That same lover used us and twisted us to his own ends and I should hate him. Only I can’t.
How much worse it must be for Jannik, who, I think, loved him. We never mention the name Dash, we do not talk about what led us here to MallenIve.
Instead, we prattle of slight inconsequential things, like invitations to parties.
“Rumour has it that the Guyin hasn’t been seen in years. Never leaves his home, never invites anyone in.” I tuck the card back into my purse, and force myself to act cheerful. Even if it is just more political machination, it’s still the first time both my husband and I have been invited anywhere together. All I can hope is that this particular evening doesn’t ruin my social standing in MallenIve. I’ve managed to claw a little bit of status back, and we need that if we are to survive here. “I sense a long night ahead of us. Gris alone knows if the man has even a modicum of social graces. Last time anyone saw him, he set his dogs on them.”
“Felicita, it’s one evening. I think you’ll live.” Jannik remains as expressionless as the waiting building. The last few months have made him less awkward, he seems to have grown into his beakish nose, and his dark hair hangs past his collar. While he will never be beautiful, there is something in the paleness of his skin and the deep blue emptiness of his eyes that constantly draws my attention back to him, though he never seems to notice my stares. Tonight we are forced to spend our time together. His mother made the arrangement for us and even at this great distance, my husband will not go against her wishes. Not again. Marrying me was a big enough rebellion for him.
“This is House Guyin?” I had expected something more imposing and ancient to match the legacy of the name; a dark glass tower and crows in lightning-blasted trees. Instead we are presented with a façade like a plaster skull posed in an apprentice’s still life. It shows nothing, no emotion or accusation or welcome. Even the ubiquitous dogleaf in their grey stone pots are limp, the buds still closed and anaemic. The knocker is a dull hint of brass against the un-oiled wood.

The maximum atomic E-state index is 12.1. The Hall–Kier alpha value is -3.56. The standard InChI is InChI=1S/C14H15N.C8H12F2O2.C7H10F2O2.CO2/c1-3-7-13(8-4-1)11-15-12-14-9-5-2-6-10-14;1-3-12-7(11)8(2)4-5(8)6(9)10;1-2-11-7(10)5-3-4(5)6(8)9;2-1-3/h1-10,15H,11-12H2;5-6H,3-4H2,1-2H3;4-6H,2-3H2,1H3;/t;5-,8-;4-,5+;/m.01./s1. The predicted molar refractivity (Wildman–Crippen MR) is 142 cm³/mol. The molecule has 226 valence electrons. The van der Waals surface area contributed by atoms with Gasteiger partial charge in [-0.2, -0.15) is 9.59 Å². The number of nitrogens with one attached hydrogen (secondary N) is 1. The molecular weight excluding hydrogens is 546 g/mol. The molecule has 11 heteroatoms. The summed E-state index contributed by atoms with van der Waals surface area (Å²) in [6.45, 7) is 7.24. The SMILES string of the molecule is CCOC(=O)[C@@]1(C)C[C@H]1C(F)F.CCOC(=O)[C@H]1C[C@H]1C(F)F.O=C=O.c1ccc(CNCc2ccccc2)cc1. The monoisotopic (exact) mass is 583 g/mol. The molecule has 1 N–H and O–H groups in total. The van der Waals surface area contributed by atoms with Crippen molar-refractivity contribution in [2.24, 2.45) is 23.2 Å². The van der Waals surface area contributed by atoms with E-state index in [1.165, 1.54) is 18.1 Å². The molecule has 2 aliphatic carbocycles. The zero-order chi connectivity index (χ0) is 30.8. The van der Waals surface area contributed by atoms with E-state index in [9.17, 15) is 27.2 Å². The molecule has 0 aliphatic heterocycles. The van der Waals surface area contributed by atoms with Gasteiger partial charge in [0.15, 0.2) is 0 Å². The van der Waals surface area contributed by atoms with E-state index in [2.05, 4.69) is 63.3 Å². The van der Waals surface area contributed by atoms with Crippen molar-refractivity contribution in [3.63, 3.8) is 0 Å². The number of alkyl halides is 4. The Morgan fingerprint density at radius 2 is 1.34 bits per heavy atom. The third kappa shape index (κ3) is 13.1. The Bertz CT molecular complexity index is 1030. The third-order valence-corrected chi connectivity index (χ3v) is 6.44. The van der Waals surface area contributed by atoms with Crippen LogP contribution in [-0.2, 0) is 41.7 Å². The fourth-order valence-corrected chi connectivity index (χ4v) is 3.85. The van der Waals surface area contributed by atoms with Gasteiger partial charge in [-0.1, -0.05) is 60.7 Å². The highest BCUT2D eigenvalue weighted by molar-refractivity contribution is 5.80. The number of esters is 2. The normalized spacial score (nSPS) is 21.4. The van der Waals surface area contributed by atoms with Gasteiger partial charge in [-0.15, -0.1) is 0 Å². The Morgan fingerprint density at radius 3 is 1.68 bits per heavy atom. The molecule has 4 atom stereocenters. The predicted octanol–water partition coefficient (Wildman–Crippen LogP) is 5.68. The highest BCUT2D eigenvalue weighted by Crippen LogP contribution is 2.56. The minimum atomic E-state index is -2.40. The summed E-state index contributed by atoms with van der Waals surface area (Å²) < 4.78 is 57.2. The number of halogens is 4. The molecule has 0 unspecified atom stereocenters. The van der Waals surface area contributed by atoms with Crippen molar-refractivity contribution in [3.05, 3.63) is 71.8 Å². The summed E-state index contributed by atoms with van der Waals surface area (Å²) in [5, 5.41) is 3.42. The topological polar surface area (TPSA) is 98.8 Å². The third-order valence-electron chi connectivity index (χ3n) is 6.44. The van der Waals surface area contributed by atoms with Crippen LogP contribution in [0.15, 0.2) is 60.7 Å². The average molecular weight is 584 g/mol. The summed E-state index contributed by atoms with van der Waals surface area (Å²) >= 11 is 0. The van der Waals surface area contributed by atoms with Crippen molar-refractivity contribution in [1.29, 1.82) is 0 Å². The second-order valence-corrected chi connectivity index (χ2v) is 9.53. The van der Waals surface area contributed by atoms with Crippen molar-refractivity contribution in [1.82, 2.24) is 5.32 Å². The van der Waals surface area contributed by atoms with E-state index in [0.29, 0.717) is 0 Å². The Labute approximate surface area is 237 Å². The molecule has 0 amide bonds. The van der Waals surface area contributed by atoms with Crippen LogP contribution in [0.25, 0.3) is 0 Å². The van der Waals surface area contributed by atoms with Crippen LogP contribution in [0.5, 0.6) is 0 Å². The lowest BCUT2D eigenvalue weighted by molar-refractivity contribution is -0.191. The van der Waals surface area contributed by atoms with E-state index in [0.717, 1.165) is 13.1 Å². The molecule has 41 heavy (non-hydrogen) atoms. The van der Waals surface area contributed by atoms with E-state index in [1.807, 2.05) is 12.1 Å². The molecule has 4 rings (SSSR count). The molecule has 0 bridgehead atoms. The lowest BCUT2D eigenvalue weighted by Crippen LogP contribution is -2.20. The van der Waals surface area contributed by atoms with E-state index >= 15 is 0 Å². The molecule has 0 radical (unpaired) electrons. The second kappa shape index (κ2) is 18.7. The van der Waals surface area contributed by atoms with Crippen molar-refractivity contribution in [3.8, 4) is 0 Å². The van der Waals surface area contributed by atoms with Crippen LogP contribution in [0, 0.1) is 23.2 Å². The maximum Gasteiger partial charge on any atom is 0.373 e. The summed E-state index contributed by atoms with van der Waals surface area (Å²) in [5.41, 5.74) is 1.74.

Jannik shifts, puts one hand against the leather seat, and prepares to stand. “Apparently so.”
My dress makes it near impossible to exit the carriage with any dignity, although I do a passable imitation. Jannik takes my hand and helps me down from the little step and the emerald taffety armour of the horrendous dress crunches. I have always been of the type that rather than being improved by ornamentation, is left looking shorter and rounder. MallenIve style does me no favours. “I feel like an enormous idiot.”
“Only you look rather like an enormous hand-bell.”
I glare at him. “It’s hardly my fault MallenIve pays so much attention to the idiocies of fashion.” It is a city founded on pretence and artifice. Unfortunately, as the public face of House Pelim, I must play by all the little rules the city dictates. And if I’m the acceptable mask that fronts House Pelim here, then Jannik is the mind behind it. I frown. Jannik, clever as he is, needs to stay hidden.
This is not a city that has any great love for the vampires. The only reason this invitation includes him is because House Guyin are the only other family who have allowed a marriage between a Lammer and a – bat. I shake the word from my head. I’m becoming too used to the casualness with which the people in MallenIve dismiss the vampires.
Jannik crooks his arm, waiting for me to join him. I welcome the flutter of his magic as I allow myself this little moment. We have never spoken of it, but it’s this that draws us together: his latent, unusable magic, and my fascination with it. Together we walk up to the bland door. A flicker of apprehension tumbles about in my stomach like a moth trapped in a closed room. I breathe deeply and ready myself. I can deal with one more condescending House heir, I really can. I have a life-time of experience.
A Hob-girl opens the door as we approach, curtseys hurriedly then leads us in to a formal sitting room. The furnishings are at odds with the more modern house; they are old, fine pieces, although much in need of some oil and attention. The furniture, at least, speaks of time and tradition and a hint of eccentricity.
Two men wait for us.
I’m overdressed. Jannik wears a Pelimburg suit – understated, black. He has not bothered with the parrot-brights the men in MallenIve have taken to. And neither, it seems, have our hosts. The Lord Guyin Apparent is coat-less, gloveless. His partner, standing behind him in the shadows, is also wearing black.
In my emerald flounces and frills, with my ridiculous layers of petticoats and my beading and gloves and hairpins, I am totally out of place. This is not my usual battlefield, and my armour is foreign.